"The Return of the 90s. The Art Market in Times of Crisis"
Dutch academic Olav Velthuis speaks on the cultural economy of art fairs and the shifting sands of symbolic value and market prices. After a period where the marketplace seemed the ultimate arbiter of value, we find ourselves at a time when there is much talk about 'returning to the home base’. In other words, the focus is again on accumulating symbolic rather than economic capital as the latter has become scarce.
Friday, March 5, 5pm
548 West 22nd Street
Organized by Howie Chen and Jason Kakoyiannis
in conjunction with Columbia University’s Center on Organizational Innovation
This is the first event in a series of programs, Juicing the Equilibrium, organized by New York based curator Howie Chen (Dispatch, NY) and artist/attorney Jason Kakoyiannis to assess how sociological and cultural economic approaches to art world debates can augment artistic critique.
Special thanks to Justin Rubich for transcriptions.
Olav Velthuis is Assistant Professor at the Department of Sociology and Anthropology, University of Amsterdam. He is the author of Imaginary Economics (NAi Publishers, 2005) and Talking Prices. Symbolic Meanings of Prices on the Market for Contemporary Art (Princeton University Press, 2005), which won the Viviana Zelizer Distinghuished Scholarship Award for the best book in economic sociology (American Sociological Association 2006).
Velthuis has a Master Degree in Economics and in Art History from the University of Amsterdam and studied Sociology at Princeton University. In 2002, he received his PhD at Erasmus University Rotterdam. In his dissertation he studied prices for contemporary art in Amsterdam and New York from a sociological perspective. Subsequently he worked as an Assistant Professor at Konstanz University (Germany) and spent one year as Post-Doctoral Fellow at the Institute for Social and Economic Research and Policy (ISERP) of Columbia University.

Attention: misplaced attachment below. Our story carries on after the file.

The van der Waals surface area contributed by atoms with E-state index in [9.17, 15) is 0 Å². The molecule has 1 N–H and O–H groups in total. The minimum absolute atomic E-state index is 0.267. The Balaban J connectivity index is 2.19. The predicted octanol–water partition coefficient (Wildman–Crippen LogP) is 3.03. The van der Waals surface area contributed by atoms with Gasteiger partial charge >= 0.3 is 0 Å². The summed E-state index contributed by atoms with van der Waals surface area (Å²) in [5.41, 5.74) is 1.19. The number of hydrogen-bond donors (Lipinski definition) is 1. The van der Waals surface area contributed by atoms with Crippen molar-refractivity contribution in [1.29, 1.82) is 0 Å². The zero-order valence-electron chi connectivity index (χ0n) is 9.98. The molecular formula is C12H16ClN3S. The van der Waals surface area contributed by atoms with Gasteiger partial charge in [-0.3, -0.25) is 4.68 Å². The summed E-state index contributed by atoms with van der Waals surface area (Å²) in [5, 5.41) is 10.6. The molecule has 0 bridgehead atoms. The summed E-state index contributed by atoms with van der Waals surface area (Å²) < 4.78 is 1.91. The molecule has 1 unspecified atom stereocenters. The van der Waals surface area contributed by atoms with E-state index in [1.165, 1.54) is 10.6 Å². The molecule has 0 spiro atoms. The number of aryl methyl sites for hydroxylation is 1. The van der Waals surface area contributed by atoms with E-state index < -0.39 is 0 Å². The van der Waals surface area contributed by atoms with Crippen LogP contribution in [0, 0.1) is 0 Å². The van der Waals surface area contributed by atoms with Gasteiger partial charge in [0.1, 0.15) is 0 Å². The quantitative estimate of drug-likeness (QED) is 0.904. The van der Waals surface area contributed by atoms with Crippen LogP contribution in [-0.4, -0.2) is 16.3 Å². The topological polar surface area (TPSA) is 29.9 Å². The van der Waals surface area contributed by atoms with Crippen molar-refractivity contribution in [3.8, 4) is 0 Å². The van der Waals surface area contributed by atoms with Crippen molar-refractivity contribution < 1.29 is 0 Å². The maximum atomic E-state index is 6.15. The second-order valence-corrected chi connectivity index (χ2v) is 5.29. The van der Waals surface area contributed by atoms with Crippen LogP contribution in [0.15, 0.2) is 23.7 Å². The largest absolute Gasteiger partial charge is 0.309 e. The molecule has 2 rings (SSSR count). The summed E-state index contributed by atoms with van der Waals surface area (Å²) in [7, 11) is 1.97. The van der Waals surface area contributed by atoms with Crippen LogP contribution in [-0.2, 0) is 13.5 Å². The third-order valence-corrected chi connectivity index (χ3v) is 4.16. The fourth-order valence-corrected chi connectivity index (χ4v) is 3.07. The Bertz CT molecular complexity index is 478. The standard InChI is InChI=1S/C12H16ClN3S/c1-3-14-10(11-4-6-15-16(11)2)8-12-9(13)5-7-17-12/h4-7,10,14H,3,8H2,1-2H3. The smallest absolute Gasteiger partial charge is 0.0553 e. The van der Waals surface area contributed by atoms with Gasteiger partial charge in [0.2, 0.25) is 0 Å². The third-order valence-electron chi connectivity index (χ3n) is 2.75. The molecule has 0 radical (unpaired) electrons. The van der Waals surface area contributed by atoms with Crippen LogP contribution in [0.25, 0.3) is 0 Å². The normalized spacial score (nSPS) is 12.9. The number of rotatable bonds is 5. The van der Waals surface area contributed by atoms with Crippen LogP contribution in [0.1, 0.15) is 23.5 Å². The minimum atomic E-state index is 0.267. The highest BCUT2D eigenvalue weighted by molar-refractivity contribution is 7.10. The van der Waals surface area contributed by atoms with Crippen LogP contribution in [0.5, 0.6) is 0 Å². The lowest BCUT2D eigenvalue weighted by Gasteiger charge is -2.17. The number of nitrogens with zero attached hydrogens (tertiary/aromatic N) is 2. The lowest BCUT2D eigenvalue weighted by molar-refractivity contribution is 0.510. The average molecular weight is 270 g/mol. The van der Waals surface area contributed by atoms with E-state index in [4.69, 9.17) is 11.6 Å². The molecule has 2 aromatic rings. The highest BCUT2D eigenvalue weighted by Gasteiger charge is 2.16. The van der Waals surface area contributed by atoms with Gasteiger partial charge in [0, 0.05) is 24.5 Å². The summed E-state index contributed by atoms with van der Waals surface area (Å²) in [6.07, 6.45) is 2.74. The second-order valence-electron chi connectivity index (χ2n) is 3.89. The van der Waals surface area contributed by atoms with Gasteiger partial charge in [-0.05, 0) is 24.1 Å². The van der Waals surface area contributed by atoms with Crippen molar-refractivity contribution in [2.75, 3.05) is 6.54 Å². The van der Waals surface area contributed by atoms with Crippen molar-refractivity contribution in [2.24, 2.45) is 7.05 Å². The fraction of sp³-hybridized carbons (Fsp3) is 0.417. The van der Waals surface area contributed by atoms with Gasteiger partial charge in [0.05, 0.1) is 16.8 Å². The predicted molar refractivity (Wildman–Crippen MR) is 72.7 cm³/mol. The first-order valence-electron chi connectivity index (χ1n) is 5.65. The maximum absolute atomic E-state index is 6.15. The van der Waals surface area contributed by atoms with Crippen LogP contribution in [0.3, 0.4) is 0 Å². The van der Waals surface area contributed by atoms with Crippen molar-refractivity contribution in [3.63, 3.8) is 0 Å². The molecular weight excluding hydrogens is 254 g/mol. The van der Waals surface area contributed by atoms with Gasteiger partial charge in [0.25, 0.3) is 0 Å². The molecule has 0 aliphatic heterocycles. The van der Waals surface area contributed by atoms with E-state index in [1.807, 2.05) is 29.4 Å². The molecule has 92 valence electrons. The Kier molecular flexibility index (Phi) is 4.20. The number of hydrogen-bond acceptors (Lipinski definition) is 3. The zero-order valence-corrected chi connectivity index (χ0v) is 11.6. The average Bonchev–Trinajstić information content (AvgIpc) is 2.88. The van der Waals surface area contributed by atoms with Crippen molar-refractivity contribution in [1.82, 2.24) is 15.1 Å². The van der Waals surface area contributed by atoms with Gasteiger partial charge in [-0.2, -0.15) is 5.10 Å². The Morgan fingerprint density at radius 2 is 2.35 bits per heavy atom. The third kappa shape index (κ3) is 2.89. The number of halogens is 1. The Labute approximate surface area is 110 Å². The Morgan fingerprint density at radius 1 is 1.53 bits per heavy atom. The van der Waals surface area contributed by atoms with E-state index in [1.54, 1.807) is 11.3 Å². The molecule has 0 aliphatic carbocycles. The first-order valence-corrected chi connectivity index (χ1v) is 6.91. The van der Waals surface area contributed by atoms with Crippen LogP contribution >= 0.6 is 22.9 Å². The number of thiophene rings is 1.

Velthuis left academia for some years to write on globalization as a Staff Reporter for the Dutch daily de Volkskrant. In 2008, he returned to academia. Recently, he completed a book on the financial crisis (in Dutch). Currently he studies the globalization of markets for contemporary art. His writings on art markets have appeared in among others Artforum and the Financial Times.
Center on Organizational Innovation
COI is one of eight centers at Columbia's Institute for Social and Economic Research and Policy (ISERP). The Institute's core mission is to catalyze and produce pioneering social science research and to shape public policy by integrating knowledge and methods across the social science disciplines. COI promotes research on organizational innovation as well as new forms of collaboration, communication, and coordination made possible with the advent of interactive technologies.
Juicing the Equilibrium: Critique, Value, Markets, Prices
Juicing the Equilibrium is a series of programs organized by New York based curator Howie Chen (Dispatch, NY) and artist/attorney Jason Kakoyiannis to assess how sociological and cultural economic approaches can help art producers generate new critical demands and leverage within the space of cultural production. How can the robust analytical tools and models of the social sciences—whether they be data driven, behavioral, network, or quantitative—be utilized to mend the deteriorating ability of critical practice to narrate its own complex reality?